Sie sind auf Seite 1von 3


Handbook 8 Sentence Structure
Identifying Sentences and Sentence Fragments
(Rule 8 a)
Exercise A Decide whether each of the following word groups is a sentence or a
sentence fragment. Remember: A sentence contains a subject and a verb and expresses a
complete thought. If the word group is a sentence, write S on the line provided. If it is a
sentence fragment, write F.

EXAMPLES F 1. Because canoeing can be dangerous.

S 2. A canoeist should learn proper technique and
safety rules.

_________ 1. Taking a canoe trip in Canada.

_________ 2. Sufficient food for a week’s journey.
_________ 3. Others had camped there before us.
_________ 4. Ashes indicated the place.
_________ 5. Where their fire had been.
_________ 6. How clearly was the trail marked?
_________ 7. An Ojibwa village at the end of the trail.
_________ 8. The group spent the morning together.
_________ 9. Talking over plans for the afternoon.
_________ 10. As we rounded a bend in the river.
_________ 11. Could you hear the noise of the waterfall?
_________ 12. Before you could see it.
_________ 13. We could not paddle against the wind unless the guide helped us.
_________ 14. The wind blowing spray over us.
_________ 15. Drenched to the skin.
_________ 16. The rapids in the river were occasional hazards.
_________ 17. The excitement of shooting the rapids.
_________ 18. We steered and balanced carefully.
_________ 19. Around boulders in the stream.
_________ 20. Deciding whether to go through the rapids or portage the canoe around
_________ 21. On our knees in the canoe, we became painfully cramped.
_________ 22. There was no chance, however, to stretch our legs.
_________ 23. From the beginning of the rapids to the end.
Continued ☞
Elements of Literature Sentence Structure 81

Handbook 8 Worksheet 1 (continued)

_________ 24. Grazing the side of the canoe on rounded boulders.

_________ 25. After we had taken a swim in the calm water beyond the rapids.

Exercise B Decide whether each of the following groups of words is a sentence or a

sentence fragment. If the word group is a sentence, underline the subject once and the
verb twice, and write S for sentence on the line provided. If the subject you is
understood, write you in parentheses at the end of the item. If the word group is a
sentence fragment, write F for fragment.

EXAMPLES S 1. The director is looking for talented, hard-

working performers.
F 2. Kneeling near the edge of the stage.

S 3. Raise the curtain. (you)

_________ 1. The audience moved by his dramatic performance.

_________ 2. Mrs. Linares, the director of this classic tragedy.
_________ 3. Near the end of the first act.
_________ 4. Was playing the part of Lady Macbeth.
_________ 5. Walking aimlessly about and rubbing her hands.
_________ 6. At the final curtain came a loud burst of applause.
_________ 7. The actors staying in character during five curtain calls.
_________ 8. The most successful performance of the season.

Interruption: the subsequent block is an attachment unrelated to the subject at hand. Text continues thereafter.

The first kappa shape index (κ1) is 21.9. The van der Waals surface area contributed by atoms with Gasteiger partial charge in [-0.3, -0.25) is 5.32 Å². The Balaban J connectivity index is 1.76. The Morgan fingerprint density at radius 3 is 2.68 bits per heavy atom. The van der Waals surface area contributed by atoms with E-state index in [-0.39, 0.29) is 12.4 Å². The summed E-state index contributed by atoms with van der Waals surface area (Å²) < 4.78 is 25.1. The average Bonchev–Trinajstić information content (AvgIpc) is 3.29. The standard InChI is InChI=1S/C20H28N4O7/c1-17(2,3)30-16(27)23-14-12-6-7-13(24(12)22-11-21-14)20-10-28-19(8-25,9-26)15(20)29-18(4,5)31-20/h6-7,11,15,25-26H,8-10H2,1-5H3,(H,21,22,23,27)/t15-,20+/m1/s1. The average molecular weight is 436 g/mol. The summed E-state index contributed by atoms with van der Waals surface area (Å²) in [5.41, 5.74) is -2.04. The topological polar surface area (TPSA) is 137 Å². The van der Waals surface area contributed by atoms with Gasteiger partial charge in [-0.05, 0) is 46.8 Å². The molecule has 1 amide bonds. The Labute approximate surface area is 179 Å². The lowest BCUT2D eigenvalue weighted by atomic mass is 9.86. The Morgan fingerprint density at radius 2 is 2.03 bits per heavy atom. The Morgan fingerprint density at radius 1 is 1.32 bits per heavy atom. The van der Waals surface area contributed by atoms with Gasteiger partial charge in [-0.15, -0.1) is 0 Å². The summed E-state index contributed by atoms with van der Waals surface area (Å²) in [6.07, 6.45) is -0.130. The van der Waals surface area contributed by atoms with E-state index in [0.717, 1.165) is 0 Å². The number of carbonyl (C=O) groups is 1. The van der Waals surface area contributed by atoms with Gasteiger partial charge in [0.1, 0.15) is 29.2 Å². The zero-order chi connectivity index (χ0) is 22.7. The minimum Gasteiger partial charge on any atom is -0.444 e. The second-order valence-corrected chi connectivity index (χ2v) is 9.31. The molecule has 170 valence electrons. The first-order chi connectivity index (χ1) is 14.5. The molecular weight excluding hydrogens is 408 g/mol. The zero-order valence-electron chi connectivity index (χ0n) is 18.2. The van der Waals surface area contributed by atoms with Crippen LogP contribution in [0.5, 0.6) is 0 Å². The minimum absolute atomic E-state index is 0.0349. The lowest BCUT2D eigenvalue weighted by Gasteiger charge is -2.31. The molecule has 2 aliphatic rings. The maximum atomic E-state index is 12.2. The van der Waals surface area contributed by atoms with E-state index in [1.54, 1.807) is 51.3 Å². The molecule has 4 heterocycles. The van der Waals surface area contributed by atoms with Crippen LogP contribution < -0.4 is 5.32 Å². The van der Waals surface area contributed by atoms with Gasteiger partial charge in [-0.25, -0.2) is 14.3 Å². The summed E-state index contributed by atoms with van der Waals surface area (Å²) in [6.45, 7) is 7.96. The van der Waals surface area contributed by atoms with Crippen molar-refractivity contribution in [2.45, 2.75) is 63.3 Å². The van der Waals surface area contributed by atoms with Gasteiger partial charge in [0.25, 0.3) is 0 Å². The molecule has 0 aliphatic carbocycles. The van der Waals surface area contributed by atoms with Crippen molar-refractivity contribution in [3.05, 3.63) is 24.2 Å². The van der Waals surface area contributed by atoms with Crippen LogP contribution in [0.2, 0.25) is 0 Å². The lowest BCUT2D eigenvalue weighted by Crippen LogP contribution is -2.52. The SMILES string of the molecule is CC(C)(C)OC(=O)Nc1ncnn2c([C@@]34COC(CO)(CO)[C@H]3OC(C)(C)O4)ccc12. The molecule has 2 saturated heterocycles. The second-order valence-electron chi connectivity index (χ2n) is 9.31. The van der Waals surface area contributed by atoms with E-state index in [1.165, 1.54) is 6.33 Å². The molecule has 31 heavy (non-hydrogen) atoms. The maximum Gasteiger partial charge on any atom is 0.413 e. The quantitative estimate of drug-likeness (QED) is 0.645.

_________ 9. What is the director planning next?
_________ 10. In the spring she will direct the well-known musical West Side Story.
_________ 11. That story based on Romeo and Juliet?
_________ 12. Are you interested in musicals?
_________ 13. Hoping for the role of Bernardo?
_________ 14. Practice the part now, and memorize the lines in time for the audition.
_________ 15. Who will play Maria?
_________ 16. A production of the play on public television.
_________ 17. The necessity of a good cast.
_________ 18. Although many of the songs from West Side Story have become famous.
_________ 19. The performers must act, sing, and dance well.
_________ 20. A very difficult and trying task for inexperienced actors.

82 Language Handbook Worksheets Elements of Literature

Handbook 8 Sentence Structure
Worksheet 1 Worksheet 2
Identifying Sentences and Sentence Identifying and Using Subjects and
Fragments Predicates
Exercise A Exercise A
1. F 14. F 1. I frequently daydream about the future.
2. F 15. F 2. The achievements of scientists will change our
3. S 16. S lives.
4. S 17. F 3. Education will undoubtedly benefit from
5. F 18. S scientific progress.
6. S 19. F 4. Teaching machines may someday replace
classroom lectures.
7. F 20. F
5. Software programs have already taught
8. S 21. S important facts to students.
9. F 22. S 6. Hypnotism could revolutionize teaching
10. F 23. F procedures.
11. S 24. F 7. Some other speculations are even more
12. F 25. F interesting.
13. S 8. Scientists may one day be able to freeze a
person alive.
Exercise B 9. This person might be revived after decades of
1. F the deep-freeze treatment.
2. F 10. Today’s science fiction often becomes
tomorrow’s reality.
3. F
4. F
Exercise B (Answers will vary.)
5. F
1. Our political science club decided to have an
6. S—burst—came
international luncheon in honor of United
7. F Nations Day.
8. F 2. The government teachers decorated their
9. S—director—is planning classroom with flags from other countries.
10. S—she—will direct 3. Many friends and relatives attended the
11. F luncheon.

Copyright © by Holt, Rinehart and Winston. All rights reserved.

12. S—you—Are interested 4. One of our club members brought some crisp
13. F banana chips.
14. S—(you)—Practice; (you)—memorize 5. Souvlaki and other food from Greece were
15. S—Who—will play contributed by a Greek restaurant.
16. F
17. F Worksheet 3
18. F Identifying the Simple Subject and
19. S—performers—must act, sing, dance the Simple Predicate
20. F
Exercise A (The first item in a pair is the
simple subject. The second item is the simple
predicate, or verb.)
1. pipe—was
2. town—did adopt
3. space—was
4. night—brought
5. town—was awakened

26 Language Handbook Worksheets Elements of Literature

Verwandte Interessen